At 2 a.m. on the night between March 14 and 15, 1902, Shore Officer Knud Andersen Øe was walking home from Staby to Husby. The weather was a calm and misty with a light, southeasterly wind. Suddenly, he saw a ship sending up flares. It was a steamer, approx. 500 metres from the shore.
Although the ship did not appear to be in danger, all wheels of the rescue machine were set in motion. Vedersø Rescue Station launched their lifeboat at dawn and brought First Mate Luciano Premuda ashore to telegraph for salvage assistance from Svitzer, and to inform the ship’s owners in St. Petersburg and Trieste.
On March 15, the barometer dropped sharply, and the captain had the whole crew brought ashore. And rightly so: The winds shifted to the northwest and grew to a fresh gale with rough seas. There was nothing the Svitzer salvage company could do, the ship could not be saved and the Wanda was never to sail again.
The crew consisted of eight Russians, two Greeks, one Italian, two Austrians, an Englishman and fifteen Chinese. The Chinese made up the boiler crew. When rescuers went aboard the Wanda and the 15 Chinese stokers appeared from behind the gunwale, the rescuers thought that they were all women, with their long pigtails, thick felt soles and fluttering robes.
During their stay in Ringkøbing, the Chinese received new clothes: A suit of blue cheviot and, for some of them, new shoes. The Chinese were photographed in the merchant's house along with Consul Høy. The photo was later sold in great numbers as a postcard. The other 13 crew members vanished from history. The ship soon became known as the "Chinese ship", despite its Russian origins.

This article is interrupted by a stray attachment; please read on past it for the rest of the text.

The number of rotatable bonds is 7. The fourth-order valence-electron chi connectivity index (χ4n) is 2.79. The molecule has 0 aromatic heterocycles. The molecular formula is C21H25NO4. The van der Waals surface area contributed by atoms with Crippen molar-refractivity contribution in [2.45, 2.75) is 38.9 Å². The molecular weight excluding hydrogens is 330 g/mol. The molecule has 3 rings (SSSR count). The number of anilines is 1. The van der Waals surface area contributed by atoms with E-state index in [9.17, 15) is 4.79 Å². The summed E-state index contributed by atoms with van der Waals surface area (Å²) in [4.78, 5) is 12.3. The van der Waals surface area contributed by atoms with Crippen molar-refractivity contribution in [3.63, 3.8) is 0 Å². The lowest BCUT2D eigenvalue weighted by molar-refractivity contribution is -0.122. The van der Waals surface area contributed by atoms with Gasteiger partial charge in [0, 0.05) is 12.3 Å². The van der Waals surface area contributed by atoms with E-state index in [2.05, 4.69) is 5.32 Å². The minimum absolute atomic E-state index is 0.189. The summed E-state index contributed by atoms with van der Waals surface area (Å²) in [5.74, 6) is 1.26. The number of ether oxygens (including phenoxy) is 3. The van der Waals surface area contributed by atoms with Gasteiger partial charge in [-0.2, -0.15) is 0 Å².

The Chinese wrote their names on the back of this photo. The names reveal that they probably came from southeastern China, and that they were from the lower classes. Maybe they signed on to the Wanda in Java, before the ship's departure from Christmas Island in the Indian Ocean, before charting its course to the North Sea?
A shipwreck was often a cultural encounter between West Jutland and the world. However, some meetings were more special than others – meetings that made their mark for posterity, such as the stranding of the Wanda.
You can read more about the stranding of "the Chinese ship" Wanda, and see a number of preserved objects from the ship in Strandingsmuseum St. George. These include a Chinese lacquer suitcase given to Consul Høj in Ringkøbing as a thank you for his hospitality.